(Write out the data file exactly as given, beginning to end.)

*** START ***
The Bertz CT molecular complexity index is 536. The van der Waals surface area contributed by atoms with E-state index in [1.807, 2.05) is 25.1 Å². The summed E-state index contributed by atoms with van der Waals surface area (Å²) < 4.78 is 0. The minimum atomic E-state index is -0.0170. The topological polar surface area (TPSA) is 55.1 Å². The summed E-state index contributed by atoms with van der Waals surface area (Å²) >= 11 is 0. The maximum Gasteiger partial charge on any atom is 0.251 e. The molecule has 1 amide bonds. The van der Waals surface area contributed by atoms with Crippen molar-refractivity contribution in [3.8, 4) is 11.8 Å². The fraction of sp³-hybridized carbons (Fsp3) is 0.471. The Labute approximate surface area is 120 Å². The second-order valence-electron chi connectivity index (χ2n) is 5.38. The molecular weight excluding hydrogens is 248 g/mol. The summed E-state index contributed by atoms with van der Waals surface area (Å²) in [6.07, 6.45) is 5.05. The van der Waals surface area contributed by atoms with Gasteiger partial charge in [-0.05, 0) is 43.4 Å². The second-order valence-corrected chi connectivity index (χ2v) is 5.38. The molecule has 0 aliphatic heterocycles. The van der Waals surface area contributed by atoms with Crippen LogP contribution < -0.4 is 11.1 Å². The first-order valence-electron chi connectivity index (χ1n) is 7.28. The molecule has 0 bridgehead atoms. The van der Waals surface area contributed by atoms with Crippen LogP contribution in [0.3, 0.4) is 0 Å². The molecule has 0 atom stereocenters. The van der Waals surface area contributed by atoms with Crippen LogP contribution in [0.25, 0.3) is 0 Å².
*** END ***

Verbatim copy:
The Bertz CT molecular complexity index is 536. The van der Waals surface area contributed by atoms with E-state index in [1.807, 2.05) is 25.1 Å². The summed E-state index contributed by atoms with van der Waals surface area (Å²) < 4.78 is 0. The minimum atomic E-state index is -0.0170. The topological polar surface area (TPSA) is 55.1 Å². The summed E-state index contributed by atoms with van der Waals surface area (Å²) >= 11 is 0. The maximum Gasteiger partial charge on any atom is 0.251 e. The molecule has 1 amide bonds. The van der Waals surface area contributed by atoms with Crippen molar-refractivity contribution in [3.8, 4) is 11.8 Å². The fraction of sp³-hybridized carbons (Fsp3) is 0.471. The Labute approximate surface area is 120 Å². The second-order valence-electron chi connectivity index (χ2n) is 5.38. The molecular weight excluding hydrogens is 248 g/mol. The summed E-state index contributed by atoms with van der Waals surface area (Å²) in [6.07, 6.45) is 5.05. The van der Waals surface area contributed by atoms with Gasteiger partial charge in [-0.05, 0) is 43.4 Å². The second-order valence-corrected chi connectivity index (χ2v) is 5.38. The molecule has 0 aliphatic heterocycles. The van der Waals surface area contributed by atoms with Crippen LogP contribution < -0.4 is 11.1 Å². The first-order valence-electron chi connectivity index (χ1n) is 7.28. The molecule has 0 bridgehead atoms. The van der Waals surface area contributed by atoms with Crippen LogP contribution in [0.3, 0.4) is 0 Å². The molecule has 0 atom stereocenters. The van der Waals surface area contributed by atoms with Crippen LogP contribution in [0.25, 0.3) is 0 Å².